Dictionary of National Biography, 1885-1900/Hodges, Edward (1796-1867)
HODGES, EDWARD (1796–1867), organist and composer, born at Bristol in 1796, was organist at Clifton Church, and subsequently of the two churches, St. James and St. Nicholas, both at Bristol. In 1825 he proceeded to the degree of doctor of music from Sidney Sussex College, Cambridge, and in 1838 he went with his family to America. At New York Hodges was appointed organist to St. John's episcopal chapel, and in 1846 to Trinity Church, opened on 21 May with an organ built from his specifications (Grove). Prostrated by illness he resigned his appointments and returned in 1863 to England. He died at Clifton 1 Sept. 1867.
Hodges composed a morning and evening service and two anthems for the reopening of St. James's organ, Bristol, 2 May 1824, and published them in the following year. A second edition of the evening service, in C, was published at New York in 1863. Hodges also published: 1. ‘An Apology for Church Music and Musical Festivals, in answer to the animadversions of the “Standard” and the “Record,”’ pp. 71, Bristol, 1834. 2. ‘Canticles of the Church,’ compiled New York, 1864. 3. ‘The Te Deum, with Kyrie Chant and Ter Sanctus, in D,’ published after the composer's death by his daughter, London, 1885. 4. According to Grove's ‘Dictionary,’ i. 741, Hodges's ‘Essay on the Cultivation of Church Music,’ was published at New York, 1841. The ‘Trinity Collection of Church Music,’ edited by Tucker, Boston, 1864, contains some psalm and hymn tunes and arrangements by Hodges.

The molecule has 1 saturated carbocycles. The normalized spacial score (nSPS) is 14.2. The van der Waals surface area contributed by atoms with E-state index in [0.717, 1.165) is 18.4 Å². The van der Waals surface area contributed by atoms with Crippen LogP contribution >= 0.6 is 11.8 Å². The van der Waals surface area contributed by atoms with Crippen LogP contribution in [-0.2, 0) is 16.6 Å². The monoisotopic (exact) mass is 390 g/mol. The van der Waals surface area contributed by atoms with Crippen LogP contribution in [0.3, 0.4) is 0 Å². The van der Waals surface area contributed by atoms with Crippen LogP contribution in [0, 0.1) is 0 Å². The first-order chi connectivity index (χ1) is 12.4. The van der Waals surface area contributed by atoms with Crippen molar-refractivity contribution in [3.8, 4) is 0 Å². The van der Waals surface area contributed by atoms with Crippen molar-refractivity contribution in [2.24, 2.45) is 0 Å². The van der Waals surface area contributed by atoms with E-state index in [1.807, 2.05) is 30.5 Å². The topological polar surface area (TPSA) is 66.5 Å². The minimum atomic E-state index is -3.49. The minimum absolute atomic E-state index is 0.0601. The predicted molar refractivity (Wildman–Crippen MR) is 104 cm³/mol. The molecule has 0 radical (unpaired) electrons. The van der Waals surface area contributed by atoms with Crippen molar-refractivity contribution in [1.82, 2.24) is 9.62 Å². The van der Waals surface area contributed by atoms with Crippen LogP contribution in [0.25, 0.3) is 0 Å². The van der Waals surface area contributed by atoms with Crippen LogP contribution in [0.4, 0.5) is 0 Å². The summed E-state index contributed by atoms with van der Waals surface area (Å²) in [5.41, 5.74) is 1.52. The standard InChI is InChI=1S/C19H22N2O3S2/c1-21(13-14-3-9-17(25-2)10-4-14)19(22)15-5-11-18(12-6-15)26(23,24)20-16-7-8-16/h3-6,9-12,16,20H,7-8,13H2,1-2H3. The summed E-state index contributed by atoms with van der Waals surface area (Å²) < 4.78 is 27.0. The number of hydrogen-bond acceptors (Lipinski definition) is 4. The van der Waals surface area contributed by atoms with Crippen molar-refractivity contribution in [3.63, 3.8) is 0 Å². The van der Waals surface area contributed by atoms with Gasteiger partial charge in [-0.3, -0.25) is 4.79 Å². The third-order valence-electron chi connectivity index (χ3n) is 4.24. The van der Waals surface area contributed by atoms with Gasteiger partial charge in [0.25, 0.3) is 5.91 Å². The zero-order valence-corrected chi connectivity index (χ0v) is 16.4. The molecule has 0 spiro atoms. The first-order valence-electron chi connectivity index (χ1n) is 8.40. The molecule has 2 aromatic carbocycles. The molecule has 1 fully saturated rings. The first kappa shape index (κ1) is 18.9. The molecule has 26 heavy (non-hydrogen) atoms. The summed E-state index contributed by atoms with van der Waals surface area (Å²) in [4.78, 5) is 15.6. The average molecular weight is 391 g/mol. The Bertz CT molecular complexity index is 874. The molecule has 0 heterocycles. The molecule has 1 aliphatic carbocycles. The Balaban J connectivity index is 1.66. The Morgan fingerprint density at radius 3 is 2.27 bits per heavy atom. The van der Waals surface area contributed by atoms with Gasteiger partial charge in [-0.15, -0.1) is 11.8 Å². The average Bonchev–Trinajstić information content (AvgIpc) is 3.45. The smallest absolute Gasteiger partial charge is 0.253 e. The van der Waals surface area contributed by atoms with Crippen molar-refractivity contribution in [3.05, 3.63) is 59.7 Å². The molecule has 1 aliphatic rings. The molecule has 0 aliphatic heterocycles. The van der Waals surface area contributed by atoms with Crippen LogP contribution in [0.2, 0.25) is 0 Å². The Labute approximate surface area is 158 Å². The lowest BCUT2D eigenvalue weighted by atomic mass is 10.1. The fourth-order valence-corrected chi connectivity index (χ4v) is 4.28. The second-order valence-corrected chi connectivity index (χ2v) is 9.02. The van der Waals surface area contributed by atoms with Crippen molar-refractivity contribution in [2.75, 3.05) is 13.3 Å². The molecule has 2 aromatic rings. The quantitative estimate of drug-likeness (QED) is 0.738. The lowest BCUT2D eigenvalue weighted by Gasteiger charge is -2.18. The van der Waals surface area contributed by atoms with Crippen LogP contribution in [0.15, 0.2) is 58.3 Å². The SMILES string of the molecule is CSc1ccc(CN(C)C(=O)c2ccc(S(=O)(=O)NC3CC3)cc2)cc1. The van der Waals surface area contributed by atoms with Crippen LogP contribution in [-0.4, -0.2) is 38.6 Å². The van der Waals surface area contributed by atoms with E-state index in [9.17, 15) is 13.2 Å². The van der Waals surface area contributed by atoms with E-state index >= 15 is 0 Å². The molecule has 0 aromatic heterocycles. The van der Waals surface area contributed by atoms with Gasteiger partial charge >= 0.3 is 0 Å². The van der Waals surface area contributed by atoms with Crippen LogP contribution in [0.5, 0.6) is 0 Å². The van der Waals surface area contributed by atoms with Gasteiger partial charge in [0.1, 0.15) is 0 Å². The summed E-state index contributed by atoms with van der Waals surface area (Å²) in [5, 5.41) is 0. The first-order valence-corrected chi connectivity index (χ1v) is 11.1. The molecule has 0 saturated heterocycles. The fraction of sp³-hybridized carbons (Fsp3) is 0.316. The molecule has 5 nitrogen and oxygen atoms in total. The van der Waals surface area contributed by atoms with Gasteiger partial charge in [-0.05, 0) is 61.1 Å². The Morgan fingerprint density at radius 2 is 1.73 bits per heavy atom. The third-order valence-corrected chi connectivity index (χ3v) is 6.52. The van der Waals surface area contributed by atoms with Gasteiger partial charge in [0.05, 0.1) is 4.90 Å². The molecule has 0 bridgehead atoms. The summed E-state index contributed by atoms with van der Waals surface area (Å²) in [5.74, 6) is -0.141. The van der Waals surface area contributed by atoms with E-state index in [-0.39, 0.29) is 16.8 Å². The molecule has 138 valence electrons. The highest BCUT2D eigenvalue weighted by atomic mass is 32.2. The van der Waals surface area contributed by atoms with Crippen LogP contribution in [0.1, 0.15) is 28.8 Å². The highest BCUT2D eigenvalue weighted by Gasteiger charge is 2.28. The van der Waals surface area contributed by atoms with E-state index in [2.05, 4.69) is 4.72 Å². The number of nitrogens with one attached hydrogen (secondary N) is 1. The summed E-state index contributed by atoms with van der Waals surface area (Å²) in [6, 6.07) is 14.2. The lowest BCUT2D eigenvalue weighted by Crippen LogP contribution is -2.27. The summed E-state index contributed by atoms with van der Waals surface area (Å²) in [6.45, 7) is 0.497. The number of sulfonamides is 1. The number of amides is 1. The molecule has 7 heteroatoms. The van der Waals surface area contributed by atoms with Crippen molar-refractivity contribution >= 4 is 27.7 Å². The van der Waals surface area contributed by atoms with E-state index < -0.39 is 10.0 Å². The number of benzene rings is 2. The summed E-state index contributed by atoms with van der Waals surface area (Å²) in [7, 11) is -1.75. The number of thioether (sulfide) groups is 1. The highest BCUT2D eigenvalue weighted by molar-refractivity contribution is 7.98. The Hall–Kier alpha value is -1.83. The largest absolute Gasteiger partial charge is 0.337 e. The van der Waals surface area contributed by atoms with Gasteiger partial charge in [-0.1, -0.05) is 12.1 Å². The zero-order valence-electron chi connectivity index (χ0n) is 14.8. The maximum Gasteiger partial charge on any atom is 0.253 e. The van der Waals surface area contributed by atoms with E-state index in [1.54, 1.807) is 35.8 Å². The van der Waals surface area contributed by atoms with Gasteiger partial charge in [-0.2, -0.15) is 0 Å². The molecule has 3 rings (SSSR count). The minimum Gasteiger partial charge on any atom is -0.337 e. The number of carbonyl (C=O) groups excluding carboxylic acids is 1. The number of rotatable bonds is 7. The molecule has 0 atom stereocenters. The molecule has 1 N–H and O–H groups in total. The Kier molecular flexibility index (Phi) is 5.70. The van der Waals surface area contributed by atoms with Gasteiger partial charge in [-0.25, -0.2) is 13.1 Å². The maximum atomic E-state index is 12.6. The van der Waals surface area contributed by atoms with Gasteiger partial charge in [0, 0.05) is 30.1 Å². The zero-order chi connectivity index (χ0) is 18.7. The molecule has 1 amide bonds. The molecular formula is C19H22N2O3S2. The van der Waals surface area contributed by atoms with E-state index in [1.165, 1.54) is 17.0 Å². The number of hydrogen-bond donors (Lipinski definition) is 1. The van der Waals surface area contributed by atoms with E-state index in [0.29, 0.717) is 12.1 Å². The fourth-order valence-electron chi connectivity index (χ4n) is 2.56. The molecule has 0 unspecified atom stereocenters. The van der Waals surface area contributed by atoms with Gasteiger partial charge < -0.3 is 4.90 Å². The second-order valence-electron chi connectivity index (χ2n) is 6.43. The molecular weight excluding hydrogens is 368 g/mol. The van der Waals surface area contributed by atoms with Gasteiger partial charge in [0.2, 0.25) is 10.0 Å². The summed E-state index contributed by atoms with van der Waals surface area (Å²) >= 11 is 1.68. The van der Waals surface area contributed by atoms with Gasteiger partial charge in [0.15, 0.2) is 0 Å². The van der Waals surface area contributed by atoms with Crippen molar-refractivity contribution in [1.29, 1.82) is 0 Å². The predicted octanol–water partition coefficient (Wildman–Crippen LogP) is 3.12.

[Romilly's Grad. Cant. p. 192; Clifton Chronicle for 4 Sept. 1867.]